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I think you would be better off taking the Tenn-Tom Waterway than the lower Mississippi. Below St Louis there are no more locks so the current starts to pick up. I can be up to six knots. Services for pleasure craft are more limited. The senery is not all that interesting as the river really starts to widen out. North of St Louis the river is very scenic and gets ever better as you head north. A few years ago I went upstream from the Illinios River to Minneapolis. The locks are no big deal once you have done the drill a few times. The current was never a problem and was usually no more than 1- 1.5 knots. In a few places it may pick up a bit more but generally only for short stretches. We did this trip during a time of lower water so the current can vary. We had a 17 hp diesel on a 40 ft 12000 lb boat and had no trouble at all. I think bridge height restrictions were about 55 feet . I have talked to a few people who have been able to keep their rigs up and they mentioned sailing 25 percent of the time. You have to stay in or very near the channel to avoid wing dams which are quite numerous and jut out from the shore on both sides. They will usually be underwater unless the water is very low. Sometimes you can see them from the ripple effect in the water but most often they are invisable. I took nine days to do this trip north.
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Old 20-02-2006, 17:54   #9
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The Ohio River bridges along Kentucky (at least all of it that I've seen) should pose no problem unless your mast is extremely tall. There are many locks that you would have to transit, but I don't know about timing and costs; but I THINK the locks process you through as you arrive (if they aren't already raising/lowering someone else), and I THINK the service is paid for by tax dollars, but I'm not sure.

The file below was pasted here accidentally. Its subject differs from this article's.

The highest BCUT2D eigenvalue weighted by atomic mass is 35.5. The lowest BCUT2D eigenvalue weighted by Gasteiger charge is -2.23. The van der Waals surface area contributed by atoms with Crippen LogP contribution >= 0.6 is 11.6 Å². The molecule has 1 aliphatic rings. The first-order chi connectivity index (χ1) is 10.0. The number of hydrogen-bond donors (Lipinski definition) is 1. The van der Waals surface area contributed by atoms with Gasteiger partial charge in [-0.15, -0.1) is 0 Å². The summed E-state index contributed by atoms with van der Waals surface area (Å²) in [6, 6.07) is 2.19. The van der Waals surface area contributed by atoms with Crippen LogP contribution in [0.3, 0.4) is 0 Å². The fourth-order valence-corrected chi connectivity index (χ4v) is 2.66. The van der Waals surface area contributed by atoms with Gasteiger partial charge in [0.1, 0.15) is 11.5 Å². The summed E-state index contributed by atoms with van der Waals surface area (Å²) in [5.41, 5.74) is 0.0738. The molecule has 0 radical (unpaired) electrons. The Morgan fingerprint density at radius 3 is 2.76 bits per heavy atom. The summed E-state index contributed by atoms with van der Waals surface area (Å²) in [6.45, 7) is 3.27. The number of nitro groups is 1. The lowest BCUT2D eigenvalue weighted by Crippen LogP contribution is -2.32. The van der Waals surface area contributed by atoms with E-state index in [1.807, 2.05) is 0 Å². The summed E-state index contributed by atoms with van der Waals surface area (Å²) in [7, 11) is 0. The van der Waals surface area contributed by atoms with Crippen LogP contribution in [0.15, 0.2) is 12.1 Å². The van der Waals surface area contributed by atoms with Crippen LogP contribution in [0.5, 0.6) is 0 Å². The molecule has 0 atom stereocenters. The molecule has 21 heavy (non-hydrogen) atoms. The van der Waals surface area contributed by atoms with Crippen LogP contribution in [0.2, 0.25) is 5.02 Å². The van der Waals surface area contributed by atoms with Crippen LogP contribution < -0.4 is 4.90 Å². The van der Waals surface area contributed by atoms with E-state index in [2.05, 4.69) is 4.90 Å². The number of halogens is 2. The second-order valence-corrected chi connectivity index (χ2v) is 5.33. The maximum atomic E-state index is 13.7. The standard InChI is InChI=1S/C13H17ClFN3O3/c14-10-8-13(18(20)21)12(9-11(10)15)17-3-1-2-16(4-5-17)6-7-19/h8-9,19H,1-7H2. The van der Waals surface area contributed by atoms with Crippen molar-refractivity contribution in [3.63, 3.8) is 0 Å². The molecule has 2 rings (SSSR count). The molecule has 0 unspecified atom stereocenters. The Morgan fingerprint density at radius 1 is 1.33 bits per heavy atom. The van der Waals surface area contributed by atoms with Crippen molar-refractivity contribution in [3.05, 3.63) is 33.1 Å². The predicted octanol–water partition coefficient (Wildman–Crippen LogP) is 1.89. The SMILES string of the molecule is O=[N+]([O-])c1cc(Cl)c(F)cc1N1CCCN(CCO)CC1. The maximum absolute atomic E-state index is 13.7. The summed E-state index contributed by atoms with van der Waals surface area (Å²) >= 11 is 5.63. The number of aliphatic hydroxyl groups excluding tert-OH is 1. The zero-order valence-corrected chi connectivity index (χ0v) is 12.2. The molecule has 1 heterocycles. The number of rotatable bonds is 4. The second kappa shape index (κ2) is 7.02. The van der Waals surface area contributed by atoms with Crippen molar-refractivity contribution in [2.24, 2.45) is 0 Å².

Tugs/barges would definitely be a concern. There are LOTS of them going both directions.

Also, after long and/or very heavy rains the Ohio can accumulate a lot of good sized trash (e.g. large tree limbs, etc.).

Another "watch out" would be shoals building up and extending out from the many horseshoe turns in the river.

I would also want to find a dock or safe place to anchor after dark.

With care I think it could be a pleasant, relaxing journey in about a 25 to 28 foot sailboat; BUT I'd always be ready to "motor" to get out of the tugsboat/barges way.
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Old 21-02-2006, 06:39   #10
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Went from St. Paul Mn. to Mobile Bay in 2003 on a 30ft. C&C.We used the Tenn-tom.Make sure you do not anchor at the confluence of the Ohio and the Mississippi.Toooo much barge traffic.Ran into a fellow who was hit by a barge while he was at anchor(and he had his running lights on).Toughest part of the trip was the Ohio to the Tenn river because of the strong current and all the STUFF in the water
Great trip-great people.
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Old 02-06-2010, 12:56   #11
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Same trip

Do I have to take my mast down? It's approximatley 41 feet. I'm doing the same trip at the end of this summer 2010. Starting from St. Paul, going down the Mississippi river to the Tenn-Tom, and then going into the Gulf via Mobile Bay.